Ordnance veterans are dynamite


According to published reports, the world's first professional civilian bomb squad was established by Sir Vivian Dering Majendie of the Royal Artillery in 1874. The following year he framed modern legislation for explosives control, and he is credited with pioneering many bomb disposal techniques. By the early 1900s, the New York Police Department established its first bomb squad.

Bomb disposal, the process of safely rendering explosive devices, has come a long way since the 1800s. In Vietnam, many soldiers were assigned to the task. And while the process is exceedingly more safe than in those early days, it's still an extremely dangerous profession for military and civilians alike.

Even with expert training and years of experience, disarming or manually exploding an explosive device can instantly end the life of the person doing the work. The Army describes the soldiers as being their pre-eminent tactical and technical explosives experts, properly trained warriors who are equipped and integrated to attack, defeat and explode unexploded ordnance, improvised explosive devices and weapons of mass destruction.

Southern Nevada Army veteran David Tipton served in the Explosive Ordnance Section of the 3rd Ordnance Battalion in 1968 and 1969. He serves as chaplain of the National Explosive Ordnance Disposal Association and was instrumental in bringing its 2015 national convention to Las Vegas this summer.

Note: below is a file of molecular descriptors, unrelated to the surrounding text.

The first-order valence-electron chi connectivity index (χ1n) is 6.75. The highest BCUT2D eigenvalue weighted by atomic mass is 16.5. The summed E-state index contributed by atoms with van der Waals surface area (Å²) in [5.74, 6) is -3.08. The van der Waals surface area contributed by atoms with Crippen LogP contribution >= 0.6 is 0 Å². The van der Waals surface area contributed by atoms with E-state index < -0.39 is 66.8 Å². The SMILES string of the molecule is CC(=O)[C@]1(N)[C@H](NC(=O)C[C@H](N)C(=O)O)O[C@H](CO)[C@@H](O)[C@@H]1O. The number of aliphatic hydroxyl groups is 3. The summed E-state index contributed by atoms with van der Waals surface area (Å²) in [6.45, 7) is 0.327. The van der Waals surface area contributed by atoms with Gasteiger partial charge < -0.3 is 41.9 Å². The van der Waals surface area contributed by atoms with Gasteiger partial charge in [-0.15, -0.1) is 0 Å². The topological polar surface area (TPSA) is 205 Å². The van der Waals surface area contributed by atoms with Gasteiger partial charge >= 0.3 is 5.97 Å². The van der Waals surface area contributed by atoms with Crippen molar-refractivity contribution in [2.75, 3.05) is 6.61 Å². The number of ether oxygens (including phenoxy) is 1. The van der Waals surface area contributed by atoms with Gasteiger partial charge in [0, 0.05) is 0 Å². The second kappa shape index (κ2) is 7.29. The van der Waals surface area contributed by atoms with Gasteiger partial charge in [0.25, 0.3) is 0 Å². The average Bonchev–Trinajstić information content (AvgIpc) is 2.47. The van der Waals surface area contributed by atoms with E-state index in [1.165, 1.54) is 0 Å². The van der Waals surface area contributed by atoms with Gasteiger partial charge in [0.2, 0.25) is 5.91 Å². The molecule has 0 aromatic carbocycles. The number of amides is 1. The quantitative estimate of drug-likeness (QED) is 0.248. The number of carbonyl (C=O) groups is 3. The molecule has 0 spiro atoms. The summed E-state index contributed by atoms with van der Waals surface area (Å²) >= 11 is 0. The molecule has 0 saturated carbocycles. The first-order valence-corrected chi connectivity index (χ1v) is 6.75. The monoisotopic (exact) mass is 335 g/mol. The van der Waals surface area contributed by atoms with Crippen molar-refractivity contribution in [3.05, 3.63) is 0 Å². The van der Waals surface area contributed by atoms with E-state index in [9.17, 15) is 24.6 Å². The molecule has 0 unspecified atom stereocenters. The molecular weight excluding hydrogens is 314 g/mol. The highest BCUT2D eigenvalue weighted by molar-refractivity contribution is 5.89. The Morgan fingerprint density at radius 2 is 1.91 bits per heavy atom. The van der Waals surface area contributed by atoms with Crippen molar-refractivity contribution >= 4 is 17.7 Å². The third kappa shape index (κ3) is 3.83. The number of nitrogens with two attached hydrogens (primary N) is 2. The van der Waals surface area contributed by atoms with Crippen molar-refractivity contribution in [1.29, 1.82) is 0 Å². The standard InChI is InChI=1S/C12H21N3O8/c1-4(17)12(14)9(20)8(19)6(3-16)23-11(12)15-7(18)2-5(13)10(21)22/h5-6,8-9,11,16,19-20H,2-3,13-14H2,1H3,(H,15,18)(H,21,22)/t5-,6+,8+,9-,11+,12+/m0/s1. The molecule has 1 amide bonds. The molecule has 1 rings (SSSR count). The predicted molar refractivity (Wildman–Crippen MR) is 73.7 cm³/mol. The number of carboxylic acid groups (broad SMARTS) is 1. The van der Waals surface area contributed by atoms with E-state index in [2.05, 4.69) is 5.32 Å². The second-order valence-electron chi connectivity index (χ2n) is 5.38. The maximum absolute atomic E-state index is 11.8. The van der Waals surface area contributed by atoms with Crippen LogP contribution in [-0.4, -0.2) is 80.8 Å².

Working with Tipton to put it all together was reunion commander Dr. Glenn Cobbs and Lou Weinberg, commander of the Vietnam Veterans explosive ordnance chapter. During the event, Weinberg was presented with a Distinguished Service Medal for exceptional service as commander. Approximately 100 veterans who served as explosive ordnance disposal personnel from various military services and their spouses arrived in Las Vegas at the Tuscany Suites to reconnect with old friends and establish new friendships with individuals who share a common bond.

The keynote speaker was veteran Denny Weddle, a retired Air Force officer who regaled the audience with several of his experiences during the Vietnam era. Serving in Washington, he explained how during negotiations to bring home prisoners of war from Hanoi, the White House assigned him the task of preparing an official welcome when many of them deplaned in the United States.

Tipton, who held the rank of Specialist 4 in his Army unit, is unassuming and doesn't say a lot about his experiences. When I casually asked him if he personally disarmed many explosives, he looked at me with wide eyes and flashed a "are you kidding?" expression. His unit was stationed in a village called Long Bihn, but traversed Vietnam to wherever it was needed. But when asked about his service, he said "Of course, it was a dangerous assignment. But we had a dedicated cadre of soldiers who didn't flinch when they were asked to do their jobs."

Tipton survived the war with all his fingers and toes intact. He can be reached at dctipton@cox.net.

— Chuck N. Baker is an Army veteran of the Vietnam War and a Purple Heart recipient. Every other Sunday he discusses veterans issues over several Lotus Broadcasting AM radio stations in Southern Nevada.